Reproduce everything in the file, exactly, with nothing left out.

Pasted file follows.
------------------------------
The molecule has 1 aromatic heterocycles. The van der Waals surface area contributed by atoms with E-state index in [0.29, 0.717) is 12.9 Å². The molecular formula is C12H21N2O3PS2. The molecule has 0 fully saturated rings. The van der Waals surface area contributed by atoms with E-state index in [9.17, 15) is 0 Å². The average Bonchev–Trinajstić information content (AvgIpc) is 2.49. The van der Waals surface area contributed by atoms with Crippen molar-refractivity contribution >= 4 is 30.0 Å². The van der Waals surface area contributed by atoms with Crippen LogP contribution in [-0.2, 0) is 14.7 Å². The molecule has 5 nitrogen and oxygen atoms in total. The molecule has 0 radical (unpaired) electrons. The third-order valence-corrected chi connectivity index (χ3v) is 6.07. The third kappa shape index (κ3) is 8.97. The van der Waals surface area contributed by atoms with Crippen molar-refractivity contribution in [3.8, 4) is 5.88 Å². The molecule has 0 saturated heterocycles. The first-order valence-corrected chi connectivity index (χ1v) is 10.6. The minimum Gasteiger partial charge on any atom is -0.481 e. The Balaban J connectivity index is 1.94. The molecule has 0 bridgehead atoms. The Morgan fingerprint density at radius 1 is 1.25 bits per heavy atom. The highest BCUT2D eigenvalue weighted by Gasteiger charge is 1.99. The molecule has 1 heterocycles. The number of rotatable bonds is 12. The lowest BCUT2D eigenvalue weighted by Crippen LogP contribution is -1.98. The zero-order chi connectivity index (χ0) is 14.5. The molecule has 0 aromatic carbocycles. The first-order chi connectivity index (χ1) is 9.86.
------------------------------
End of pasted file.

The molecule has 1 aromatic heterocycles. The van der Waals surface area contributed by atoms with E-state index in [0.29, 0.717) is 12.9 Å². The molecular formula is C12H21N2O3PS2. The molecule has 0 fully saturated rings. The van der Waals surface area contributed by atoms with E-state index in [9.17, 15) is 0 Å². The average Bonchev–Trinajstić information content (AvgIpc) is 2.49. The van der Waals surface area contributed by atoms with Crippen molar-refractivity contribution >= 4 is 30.0 Å². The van der Waals surface area contributed by atoms with Crippen LogP contribution in [-0.2, 0) is 14.7 Å². The molecule has 5 nitrogen and oxygen atoms in total. The molecule has 0 radical (unpaired) electrons. The third-order valence-corrected chi connectivity index (χ3v) is 6.07. The third kappa shape index (κ3) is 8.97. The van der Waals surface area contributed by atoms with Crippen molar-refractivity contribution in [3.8, 4) is 5.88 Å². The molecule has 0 saturated heterocycles. The first-order valence-corrected chi connectivity index (χ1v) is 10.6. The minimum Gasteiger partial charge on any atom is -0.481 e. The Balaban J connectivity index is 1.94. The molecule has 0 bridgehead atoms. The Morgan fingerprint density at radius 1 is 1.25 bits per heavy atom. The highest BCUT2D eigenvalue weighted by Gasteiger charge is 1.99. The molecule has 1 heterocycles. The number of rotatable bonds is 12. The lowest BCUT2D eigenvalue weighted by Crippen LogP contribution is -1.98. The zero-order chi connectivity index (χ0) is 14.5. The molecule has 0 aromatic carbocycles. The first-order chi connectivity index (χ1) is 9.86.